WASHINGTON — In a grim new forecast, a leading international economic group sharply cut its outlook for U.S. and global growth next year and warned that the debt crisis in Europe and fiscal policy risks in America could plunge the world back into recession.|
As it stands now, the industrialized world is looking at a muted and uneven recovery in the next two years, according to the Organization for Economic Cooperation and Development.
The Paris-based OECD projected gross domestic product across its 34 member nations — which include the U.S., Japan and the 17-nation eurozone — to grow a sluggish 1.4 percent next year. That is down from 2.2 percent that the group had forecasted six months earlier.
Growth prospects in the U.S. also were slashed for next year. Experts at the OECD now see inflation-adjusted GDP, the broadest measure of economic activity, rising 2 percent next year in the U.S., roughly equivalent to this year and down from its earlier forecast of an increase of 2.6 percent.
The new projections are all the more sobering in that they are based on assumptions that Europe's debt crisis won't get much worse and that the U.S. won't go over the "fiscal cliff" — a combination of more than $500 billion in automatic tax increases and federal spending cuts slated to begin at the start of next year.
"If key adverse risks cannot be averted, and especially if the eurozone crisis were to intensify significantly, the likely outcome would be considerably weaker, potentially plunging the global economy into deep recession and deflation, with large additional rises in unemployment," the OECD said.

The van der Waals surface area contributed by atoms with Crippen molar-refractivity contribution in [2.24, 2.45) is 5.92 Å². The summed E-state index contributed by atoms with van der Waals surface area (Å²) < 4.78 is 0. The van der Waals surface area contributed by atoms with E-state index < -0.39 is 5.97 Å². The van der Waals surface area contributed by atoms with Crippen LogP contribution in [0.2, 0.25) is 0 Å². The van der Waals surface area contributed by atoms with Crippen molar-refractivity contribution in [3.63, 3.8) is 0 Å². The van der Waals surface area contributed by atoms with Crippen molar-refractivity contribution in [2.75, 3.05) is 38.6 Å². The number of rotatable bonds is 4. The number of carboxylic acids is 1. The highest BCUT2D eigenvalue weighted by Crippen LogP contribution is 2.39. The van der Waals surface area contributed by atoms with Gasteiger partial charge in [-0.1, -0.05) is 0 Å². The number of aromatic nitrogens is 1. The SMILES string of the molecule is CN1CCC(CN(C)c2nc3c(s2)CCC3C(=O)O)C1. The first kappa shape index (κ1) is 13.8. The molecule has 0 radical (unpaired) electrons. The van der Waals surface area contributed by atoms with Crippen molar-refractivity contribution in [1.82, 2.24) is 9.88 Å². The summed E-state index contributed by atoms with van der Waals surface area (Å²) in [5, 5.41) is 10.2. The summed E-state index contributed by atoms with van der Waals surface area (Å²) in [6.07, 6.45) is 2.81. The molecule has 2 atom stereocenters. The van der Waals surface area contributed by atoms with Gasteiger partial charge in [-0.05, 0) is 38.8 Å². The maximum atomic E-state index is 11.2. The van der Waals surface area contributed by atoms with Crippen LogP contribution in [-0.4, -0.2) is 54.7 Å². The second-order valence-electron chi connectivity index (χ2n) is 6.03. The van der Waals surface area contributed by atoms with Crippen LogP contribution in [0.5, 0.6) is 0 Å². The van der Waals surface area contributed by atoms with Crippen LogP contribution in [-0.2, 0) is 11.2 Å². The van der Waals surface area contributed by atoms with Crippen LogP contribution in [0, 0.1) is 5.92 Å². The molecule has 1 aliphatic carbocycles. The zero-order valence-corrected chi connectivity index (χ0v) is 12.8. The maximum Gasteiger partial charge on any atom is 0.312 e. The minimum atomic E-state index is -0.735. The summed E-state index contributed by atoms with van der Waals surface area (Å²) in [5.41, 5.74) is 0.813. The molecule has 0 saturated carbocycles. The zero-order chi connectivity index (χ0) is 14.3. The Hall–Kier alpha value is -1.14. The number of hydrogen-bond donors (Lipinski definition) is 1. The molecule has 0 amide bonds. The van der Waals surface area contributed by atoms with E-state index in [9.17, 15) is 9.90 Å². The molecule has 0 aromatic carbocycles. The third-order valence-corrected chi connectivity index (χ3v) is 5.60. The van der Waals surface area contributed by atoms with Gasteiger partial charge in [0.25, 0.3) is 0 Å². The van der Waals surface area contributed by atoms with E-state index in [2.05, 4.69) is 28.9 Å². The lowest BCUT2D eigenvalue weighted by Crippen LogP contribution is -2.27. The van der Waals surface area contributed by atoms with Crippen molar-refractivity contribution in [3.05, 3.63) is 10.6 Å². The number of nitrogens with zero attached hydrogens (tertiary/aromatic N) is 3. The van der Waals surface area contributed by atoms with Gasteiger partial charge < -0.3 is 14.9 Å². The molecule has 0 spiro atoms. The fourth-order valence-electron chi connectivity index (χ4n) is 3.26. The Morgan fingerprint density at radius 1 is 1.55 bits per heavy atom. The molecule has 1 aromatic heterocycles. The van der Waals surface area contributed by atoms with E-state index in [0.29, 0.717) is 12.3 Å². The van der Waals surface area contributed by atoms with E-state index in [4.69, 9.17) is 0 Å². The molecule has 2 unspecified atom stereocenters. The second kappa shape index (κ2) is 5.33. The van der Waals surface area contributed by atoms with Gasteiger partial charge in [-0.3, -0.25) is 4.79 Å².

The report, released Tuesday, is on the pessimistic side.
Although economists widely agree on the recession risks in the event that the U.S. isn't able to solve the fiscal impasse, a number of experts now say that the U.S. and global economies could see considerably stronger growth next year if Washington can reach agreement on tax and spending policies that avoid a big fiscal contraction in 2013.
"The economy in the U.S. is really poised to grow," said Bernard Baumohl, chief global economist at the Economic Outlook Group, noting that GDP growth in the U.S. could surge to a solid 3.5 percent or higher next year if the budget issues are resolved.
The latest forecast from the Federal Reserve, compiled in mid-September, sees U.S. GDP increasing 2.5 percent to 3 percent next year.
Baumohl's reasons for greater optimism include a recovering housing market, improving job growth and healthier personal finances, all of which should help drive stronger consumer spending.
Total consumer debt, which has fallen for four years, dropped by $74 billion to $11.31 trillion in the third quarter from the previous quarter, and it is now down $1.37 trillion from the peak in September 2008, according to a report Tuesday from the New York Fed.
Reflecting these trends, the Conference Board said Tuesday that its latest survey showed consumer confidence at its highest level since early 2008, results similar to a survey by the University of Michigan.